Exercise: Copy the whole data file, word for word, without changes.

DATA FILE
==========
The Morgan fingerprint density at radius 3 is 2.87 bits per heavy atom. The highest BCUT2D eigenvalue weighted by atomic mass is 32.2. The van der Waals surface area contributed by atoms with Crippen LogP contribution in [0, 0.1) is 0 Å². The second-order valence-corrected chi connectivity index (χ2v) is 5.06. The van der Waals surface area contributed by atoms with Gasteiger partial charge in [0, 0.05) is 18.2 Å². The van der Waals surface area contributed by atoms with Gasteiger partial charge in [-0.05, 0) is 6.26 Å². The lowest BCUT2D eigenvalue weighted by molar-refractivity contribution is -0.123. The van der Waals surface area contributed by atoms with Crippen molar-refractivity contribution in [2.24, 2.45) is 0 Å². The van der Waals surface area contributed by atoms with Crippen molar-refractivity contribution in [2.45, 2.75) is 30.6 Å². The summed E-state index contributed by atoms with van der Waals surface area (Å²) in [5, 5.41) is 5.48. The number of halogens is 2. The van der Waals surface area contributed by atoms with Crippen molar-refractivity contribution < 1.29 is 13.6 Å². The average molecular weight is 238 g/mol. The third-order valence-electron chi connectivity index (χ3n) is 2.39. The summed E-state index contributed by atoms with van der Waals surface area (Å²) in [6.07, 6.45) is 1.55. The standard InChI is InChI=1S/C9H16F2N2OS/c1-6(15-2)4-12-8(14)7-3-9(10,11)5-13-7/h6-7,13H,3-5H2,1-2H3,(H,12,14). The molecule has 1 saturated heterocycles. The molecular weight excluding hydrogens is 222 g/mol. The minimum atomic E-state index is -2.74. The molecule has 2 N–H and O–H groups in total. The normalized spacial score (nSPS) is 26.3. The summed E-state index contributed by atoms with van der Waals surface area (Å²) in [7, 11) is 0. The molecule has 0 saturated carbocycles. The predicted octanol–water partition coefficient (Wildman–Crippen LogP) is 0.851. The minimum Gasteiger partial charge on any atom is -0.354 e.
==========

The Morgan fingerprint density at radius 3 is 2.87 bits per heavy atom. The highest BCUT2D eigenvalue weighted by atomic mass is 32.2. The van der Waals surface area contributed by atoms with Crippen LogP contribution in [0, 0.1) is 0 Å². The second-order valence-corrected chi connectivity index (χ2v) is 5.06. The van der Waals surface area contributed by atoms with Gasteiger partial charge in [0, 0.05) is 18.2 Å². The van der Waals surface area contributed by atoms with Gasteiger partial charge in [-0.05, 0) is 6.26 Å². The lowest BCUT2D eigenvalue weighted by molar-refractivity contribution is -0.123. The van der Waals surface area contributed by atoms with Crippen molar-refractivity contribution in [2.24, 2.45) is 0 Å². The van der Waals surface area contributed by atoms with Crippen molar-refractivity contribution in [2.45, 2.75) is 30.6 Å². The summed E-state index contributed by atoms with van der Waals surface area (Å²) in [5, 5.41) is 5.48. The number of halogens is 2. The van der Waals surface area contributed by atoms with Crippen molar-refractivity contribution < 1.29 is 13.6 Å². The average molecular weight is 238 g/mol. The third-order valence-electron chi connectivity index (χ3n) is 2.39. The summed E-state index contributed by atoms with van der Waals surface area (Å²) in [6.07, 6.45) is 1.55. The standard InChI is InChI=1S/C9H16F2N2OS/c1-6(15-2)4-12-8(14)7-3-9(10,11)5-13-7/h6-7,13H,3-5H2,1-2H3,(H,12,14). The molecule has 1 saturated heterocycles. The molecular weight excluding hydrogens is 222 g/mol. The minimum atomic E-state index is -2.74. The molecule has 2 N–H and O–H groups in total. The normalized spacial score (nSPS) is 26.3. The summed E-state index contributed by atoms with van der Waals surface area (Å²) in [7, 11) is 0. The molecule has 0 saturated carbocycles. The predicted octanol–water partition coefficient (Wildman–Crippen LogP) is 0.851. The minimum Gasteiger partial charge on any atom is -0.354 e.